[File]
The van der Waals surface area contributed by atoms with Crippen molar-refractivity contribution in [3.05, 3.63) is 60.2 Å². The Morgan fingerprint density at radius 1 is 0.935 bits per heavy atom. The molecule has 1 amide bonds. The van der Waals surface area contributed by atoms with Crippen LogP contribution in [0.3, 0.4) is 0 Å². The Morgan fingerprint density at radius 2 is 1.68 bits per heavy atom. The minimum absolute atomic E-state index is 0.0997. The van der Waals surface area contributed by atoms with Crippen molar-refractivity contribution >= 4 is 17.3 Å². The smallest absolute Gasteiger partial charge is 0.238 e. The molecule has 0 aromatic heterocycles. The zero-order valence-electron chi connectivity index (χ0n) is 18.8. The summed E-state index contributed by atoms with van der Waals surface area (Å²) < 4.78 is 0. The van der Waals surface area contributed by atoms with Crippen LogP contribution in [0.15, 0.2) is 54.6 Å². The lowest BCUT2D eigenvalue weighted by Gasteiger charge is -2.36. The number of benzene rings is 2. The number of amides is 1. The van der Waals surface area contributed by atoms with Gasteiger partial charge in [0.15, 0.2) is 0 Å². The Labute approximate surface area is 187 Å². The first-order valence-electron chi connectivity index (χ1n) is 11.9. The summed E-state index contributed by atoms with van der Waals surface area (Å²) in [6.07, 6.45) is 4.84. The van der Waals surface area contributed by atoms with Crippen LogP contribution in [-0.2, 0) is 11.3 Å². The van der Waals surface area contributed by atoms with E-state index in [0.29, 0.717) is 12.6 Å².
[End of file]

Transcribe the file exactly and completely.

The van der Waals surface area contributed by atoms with Crippen molar-refractivity contribution in [3.05, 3.63) is 60.2 Å². The Morgan fingerprint density at radius 1 is 0.935 bits per heavy atom. The molecule has 1 amide bonds. The van der Waals surface area contributed by atoms with Crippen LogP contribution in [0.3, 0.4) is 0 Å². The Morgan fingerprint density at radius 2 is 1.68 bits per heavy atom. The minimum absolute atomic E-state index is 0.0997. The van der Waals surface area contributed by atoms with Crippen molar-refractivity contribution >= 4 is 17.3 Å². The smallest absolute Gasteiger partial charge is 0.238 e. The molecule has 0 aromatic heterocycles. The zero-order valence-electron chi connectivity index (χ0n) is 18.8. The summed E-state index contributed by atoms with van der Waals surface area (Å²) < 4.78 is 0. The van der Waals surface area contributed by atoms with Crippen LogP contribution in [0.15, 0.2) is 54.6 Å². The lowest BCUT2D eigenvalue weighted by Gasteiger charge is -2.36. The number of benzene rings is 2. The number of amides is 1. The van der Waals surface area contributed by atoms with Gasteiger partial charge in [0.15, 0.2) is 0 Å². The Labute approximate surface area is 187 Å². The first-order valence-electron chi connectivity index (χ1n) is 11.9. The summed E-state index contributed by atoms with van der Waals surface area (Å²) in [6.07, 6.45) is 4.84. The van der Waals surface area contributed by atoms with Crippen LogP contribution in [-0.2, 0) is 11.3 Å². The van der Waals surface area contributed by atoms with E-state index in [0.29, 0.717) is 12.6 Å².